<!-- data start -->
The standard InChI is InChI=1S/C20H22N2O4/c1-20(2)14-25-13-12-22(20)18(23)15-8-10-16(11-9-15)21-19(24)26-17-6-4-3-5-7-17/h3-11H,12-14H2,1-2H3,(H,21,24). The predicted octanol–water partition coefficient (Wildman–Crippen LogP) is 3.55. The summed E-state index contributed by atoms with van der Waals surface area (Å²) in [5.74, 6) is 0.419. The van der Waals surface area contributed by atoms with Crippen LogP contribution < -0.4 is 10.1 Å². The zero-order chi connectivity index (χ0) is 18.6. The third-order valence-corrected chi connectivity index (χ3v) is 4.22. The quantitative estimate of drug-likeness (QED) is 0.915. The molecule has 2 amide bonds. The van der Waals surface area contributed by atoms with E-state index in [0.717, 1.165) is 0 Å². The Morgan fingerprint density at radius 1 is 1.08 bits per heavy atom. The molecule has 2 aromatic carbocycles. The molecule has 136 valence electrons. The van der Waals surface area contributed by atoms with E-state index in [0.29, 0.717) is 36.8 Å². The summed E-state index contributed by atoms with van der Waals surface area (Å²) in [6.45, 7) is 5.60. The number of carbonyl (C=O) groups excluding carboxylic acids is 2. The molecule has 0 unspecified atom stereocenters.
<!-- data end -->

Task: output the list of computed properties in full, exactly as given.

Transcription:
The standard InChI is InChI=1S/C20H22N2O4/c1-20(2)14-25-13-12-22(20)18(23)15-8-10-16(11-9-15)21-19(24)26-17-6-4-3-5-7-17/h3-11H,12-14H2,1-2H3,(H,21,24). The predicted octanol–water partition coefficient (Wildman–Crippen LogP) is 3.55. The summed E-state index contributed by atoms with van der Waals surface area (Å²) in [5.74, 6) is 0.419. The van der Waals surface area contributed by atoms with Crippen LogP contribution < -0.4 is 10.1 Å². The zero-order chi connectivity index (χ0) is 18.6. The third-order valence-corrected chi connectivity index (χ3v) is 4.22. The quantitative estimate of drug-likeness (QED) is 0.915. The molecule has 2 amide bonds. The van der Waals surface area contributed by atoms with E-state index in [0.717, 1.165) is 0 Å². The Morgan fingerprint density at radius 1 is 1.08 bits per heavy atom. The molecule has 2 aromatic carbocycles. The molecule has 136 valence electrons. The van der Waals surface area contributed by atoms with E-state index in [0.29, 0.717) is 36.8 Å². The summed E-state index contributed by atoms with van der Waals surface area (Å²) in [6.45, 7) is 5.60. The number of carbonyl (C=O) groups excluding carboxylic acids is 2. The molecule has 0 unspecified atom stereocenters.